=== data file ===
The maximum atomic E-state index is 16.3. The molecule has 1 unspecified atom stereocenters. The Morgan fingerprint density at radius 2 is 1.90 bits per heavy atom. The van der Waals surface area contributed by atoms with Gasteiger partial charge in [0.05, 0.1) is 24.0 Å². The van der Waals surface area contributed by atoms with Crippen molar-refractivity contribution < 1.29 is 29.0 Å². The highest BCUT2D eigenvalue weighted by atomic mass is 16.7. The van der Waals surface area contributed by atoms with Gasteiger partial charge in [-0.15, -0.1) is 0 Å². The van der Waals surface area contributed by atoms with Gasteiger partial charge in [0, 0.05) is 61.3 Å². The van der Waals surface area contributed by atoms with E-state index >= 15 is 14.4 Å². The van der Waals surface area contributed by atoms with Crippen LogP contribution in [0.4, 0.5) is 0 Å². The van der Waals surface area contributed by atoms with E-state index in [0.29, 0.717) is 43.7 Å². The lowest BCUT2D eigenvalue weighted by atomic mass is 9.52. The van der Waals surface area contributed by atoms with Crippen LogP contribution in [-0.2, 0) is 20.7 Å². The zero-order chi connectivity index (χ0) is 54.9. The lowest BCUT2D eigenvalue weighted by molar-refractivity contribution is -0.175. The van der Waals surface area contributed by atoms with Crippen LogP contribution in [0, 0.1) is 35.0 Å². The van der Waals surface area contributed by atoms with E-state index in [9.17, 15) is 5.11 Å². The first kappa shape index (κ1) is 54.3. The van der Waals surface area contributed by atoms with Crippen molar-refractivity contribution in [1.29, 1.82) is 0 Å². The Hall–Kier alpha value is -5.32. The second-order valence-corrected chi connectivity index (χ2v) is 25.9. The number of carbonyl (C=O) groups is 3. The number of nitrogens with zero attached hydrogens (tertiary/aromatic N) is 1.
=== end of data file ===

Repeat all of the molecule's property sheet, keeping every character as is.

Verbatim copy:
The maximum atomic E-state index is 16.3. The molecule has 1 unspecified atom stereocenters. The Morgan fingerprint density at radius 2 is 1.90 bits per heavy atom. The van der Waals surface area contributed by atoms with Gasteiger partial charge in [0.05, 0.1) is 24.0 Å². The van der Waals surface area contributed by atoms with Crippen molar-refractivity contribution < 1.29 is 29.0 Å². The highest BCUT2D eigenvalue weighted by atomic mass is 16.7. The van der Waals surface area contributed by atoms with Gasteiger partial charge in [-0.15, -0.1) is 0 Å². The van der Waals surface area contributed by atoms with Gasteiger partial charge in [0, 0.05) is 61.3 Å². The van der Waals surface area contributed by atoms with E-state index >= 15 is 14.4 Å². The van der Waals surface area contributed by atoms with Crippen LogP contribution in [0.4, 0.5) is 0 Å². The van der Waals surface area contributed by atoms with E-state index in [0.29, 0.717) is 43.7 Å². The lowest BCUT2D eigenvalue weighted by atomic mass is 9.52. The van der Waals surface area contributed by atoms with Crippen LogP contribution in [-0.2, 0) is 20.7 Å². The zero-order chi connectivity index (χ0) is 54.9. The lowest BCUT2D eigenvalue weighted by molar-refractivity contribution is -0.175. The van der Waals surface area contributed by atoms with Crippen LogP contribution in [0, 0.1) is 35.0 Å². The van der Waals surface area contributed by atoms with E-state index in [9.17, 15) is 5.11 Å². The first kappa shape index (κ1) is 54.3. The van der Waals surface area contributed by atoms with Crippen molar-refractivity contribution in [1.29, 1.82) is 0 Å². The Hall–Kier alpha value is -5.32. The second-order valence-corrected chi connectivity index (χ2v) is 25.9. The number of carbonyl (C=O) groups is 3. The number of nitrogens with zero attached hydrogens (tertiary/aromatic N) is 1.